Prime Minister Ranil Wickremesinghe on Tuesday called for “bold” private sector leaders who could take on the challenge of creating a new equitable Sri Lanka instead of asking for favours or remaining uncompetitive.
The platform on which the Premier made this call as well as emphasised several strong positions and future plans of the Government was the function to celebrate the 65th anniversary of Associated Motorways Ltd., attended by top business leaders among others. Wickremesinghe said he, President Maithripala Sirisena and former President Chandrika Kumaratunga were together in the belief that Sri Lanka needed “5 to 10 years of political and social harmony.”
“We have to have a generation of political leaders who will learn how to create a consensus on national policies. More importantly we need private sector leaders who are bold enough to take the challenge without looking at favours from the Government,” the Prime Minister emphasised.
Noting that Sri Lanka must become the most competitive economy not only in South Asia but also in Southeast Asia, the Prime Minister said the new Government would embark on next generation economic reforms.
“Some of the private sector may not like reforms because when you open up factor markets some may be affected but those are necessary to move ahead as a nation,” he said, adding that the Government would use Singapore as a benchmark.
“I am keen to see a high rate of growth for the next 20 years. We need to start the process if we are to create jobs and good income,” Wickremesinghe said.
Earlier on his address to the gathering, which included Ministers, Deputy Ministers, MPs, public officials, diplomats and top officials from UAE’s giant Al Futaim Group which owns AWM, the Prime Minister said the current regime was a “caretaker Government committed to implementing a 100-days program.”
“We are also committed to a much more ambitious program after the parliamentary election. A commitment to double the income of our people and create a million jobs within five years. Many think we can’t reach the goal. I am confident we can and will do it,” a confident Wickremesinghe emphasised.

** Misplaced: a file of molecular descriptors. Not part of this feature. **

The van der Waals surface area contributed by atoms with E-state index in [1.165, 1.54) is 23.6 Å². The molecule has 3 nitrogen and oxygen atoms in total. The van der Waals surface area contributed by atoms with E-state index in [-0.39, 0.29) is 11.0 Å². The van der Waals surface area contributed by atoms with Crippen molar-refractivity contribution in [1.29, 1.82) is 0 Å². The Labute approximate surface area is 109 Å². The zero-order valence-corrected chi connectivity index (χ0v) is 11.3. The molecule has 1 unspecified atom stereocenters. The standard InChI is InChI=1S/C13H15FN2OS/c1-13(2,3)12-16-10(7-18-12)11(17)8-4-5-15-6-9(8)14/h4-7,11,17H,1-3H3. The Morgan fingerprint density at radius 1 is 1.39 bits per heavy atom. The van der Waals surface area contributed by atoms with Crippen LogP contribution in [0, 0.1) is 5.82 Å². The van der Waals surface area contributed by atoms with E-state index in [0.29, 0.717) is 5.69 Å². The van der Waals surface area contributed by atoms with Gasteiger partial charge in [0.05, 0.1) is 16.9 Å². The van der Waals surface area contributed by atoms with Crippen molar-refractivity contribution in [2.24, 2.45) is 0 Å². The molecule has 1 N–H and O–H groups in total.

It was in that context that he stressed the need for a sprucing up of competitiveness. In an apparent dig at some in the private sector, the Premier was blunt in saying to the audience, “Though you won’t agree with me, we have to move away from hot money and a concrete bubble economy.”
He said Sri Lanka needed to reach out to global markets as well as open up since the small population and domestic market could be enough. “Sri Lanka tried it in the past five or eight years and we haven’t succeeded,” Wickremesinghe said.
Emphasising that the Government was committed to forging ahead, the Premier listed several key initiatives. Among them were efforts to regain the EU GSP plus scheme by next year, a more favourable trade and investment agreement with India, greater trade access to the US as well as an FTA with China and Singapore. He said new or better market access alone would not be enough but the private sector needed to enhance value addition and be more competitive and not lag behind.
The need to pay higher wages was also stressed noting that Bangladesh and Myanmar as well as the northern states of India would remain low wage locations. “Higher wages means becoming more capital intensive, moving towards automation, using technology, becoming skill intensive. We have a good workforce that can be trained and there is a large disciplined base in the armed forces which can join the expanded private sector,” the Prime Minister said adding that high-end manufacturing would be promoted.
He also said that the Government would welcome direct foreign investments and an extra effort would be made to attract FDIs.
The packed and eminent audience at the AMW celebrations also heard some statements from Wickremesinghe which were quite similar to those from former President Mahinda Rajapaksa.
Without specifically referring to the Rajapaksa’s five-hub push, the Premier said that the new Government would look at expanding the financial sector and tourism and make Sri Lanka a logistics hub by developing its ports and airports. “This is what we are working on now. Not for myself, the UNP, not for the politicians but for the people. To do that we must also ensure all political parties in Parliament reach a consensus,” Wickremesinghe added.
Focusing on politics, the Premier recalled: “When we contested the election, you couldn’t think of another coalition that was different in policies. Not only have we hung on together but I think one of the greatest achievements of President Maithripala Sirisena has been to bring the SLFP to the Government.”
The need for reconciliation between the north and south, between Sinhalese, Tamils and Muslims was also stressed. “This is the course we have to chart. I feel privileged together with President Sirisena who risked a lot to be the common candidate. We could achieve this not for personal gains. We are better off if we are not in politics. Now that we are in it we want to ensure the whole country is better off before both of us leave politics,” Premier Wickremesinghe quipped.